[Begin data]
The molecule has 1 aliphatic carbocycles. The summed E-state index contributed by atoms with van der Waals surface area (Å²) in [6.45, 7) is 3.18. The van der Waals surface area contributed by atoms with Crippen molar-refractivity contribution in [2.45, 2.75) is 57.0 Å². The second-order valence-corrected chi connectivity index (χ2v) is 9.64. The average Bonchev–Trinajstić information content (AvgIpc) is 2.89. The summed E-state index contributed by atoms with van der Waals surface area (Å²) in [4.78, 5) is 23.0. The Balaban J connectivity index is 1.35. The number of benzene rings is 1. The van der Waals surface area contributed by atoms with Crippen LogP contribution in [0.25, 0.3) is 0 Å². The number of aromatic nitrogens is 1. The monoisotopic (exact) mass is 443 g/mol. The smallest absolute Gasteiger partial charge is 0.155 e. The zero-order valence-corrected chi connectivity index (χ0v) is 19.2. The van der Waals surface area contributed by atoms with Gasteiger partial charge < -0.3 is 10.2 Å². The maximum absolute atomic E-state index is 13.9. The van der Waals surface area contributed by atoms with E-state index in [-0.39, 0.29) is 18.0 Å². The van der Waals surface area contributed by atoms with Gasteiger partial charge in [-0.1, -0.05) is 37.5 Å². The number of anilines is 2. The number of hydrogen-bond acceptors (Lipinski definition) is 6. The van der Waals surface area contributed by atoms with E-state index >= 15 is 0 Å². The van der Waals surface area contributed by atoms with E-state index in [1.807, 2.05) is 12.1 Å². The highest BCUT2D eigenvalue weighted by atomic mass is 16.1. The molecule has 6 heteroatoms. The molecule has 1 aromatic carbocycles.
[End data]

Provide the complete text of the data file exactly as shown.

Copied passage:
The molecule has 1 aliphatic carbocycles. The summed E-state index contributed by atoms with van der Waals surface area (Å²) in [6.45, 7) is 3.18. The van der Waals surface area contributed by atoms with Crippen molar-refractivity contribution in [2.45, 2.75) is 57.0 Å². The second-order valence-corrected chi connectivity index (χ2v) is 9.64. The average Bonchev–Trinajstić information content (AvgIpc) is 2.89. The summed E-state index contributed by atoms with van der Waals surface area (Å²) in [4.78, 5) is 23.0. The Balaban J connectivity index is 1.35. The number of benzene rings is 1. The van der Waals surface area contributed by atoms with Crippen LogP contribution in [0.25, 0.3) is 0 Å². The number of aromatic nitrogens is 1. The monoisotopic (exact) mass is 443 g/mol. The smallest absolute Gasteiger partial charge is 0.155 e. The zero-order valence-corrected chi connectivity index (χ0v) is 19.2. The van der Waals surface area contributed by atoms with Gasteiger partial charge < -0.3 is 10.2 Å². The maximum absolute atomic E-state index is 13.9. The van der Waals surface area contributed by atoms with E-state index in [-0.39, 0.29) is 18.0 Å². The van der Waals surface area contributed by atoms with Gasteiger partial charge in [-0.1, -0.05) is 37.5 Å². The number of anilines is 2. The number of hydrogen-bond acceptors (Lipinski definition) is 6. The van der Waals surface area contributed by atoms with E-state index >= 15 is 0 Å². The van der Waals surface area contributed by atoms with E-state index in [1.807, 2.05) is 12.1 Å². The highest BCUT2D eigenvalue weighted by atomic mass is 16.1. The molecule has 6 heteroatoms. The molecule has 1 aromatic carbocycles.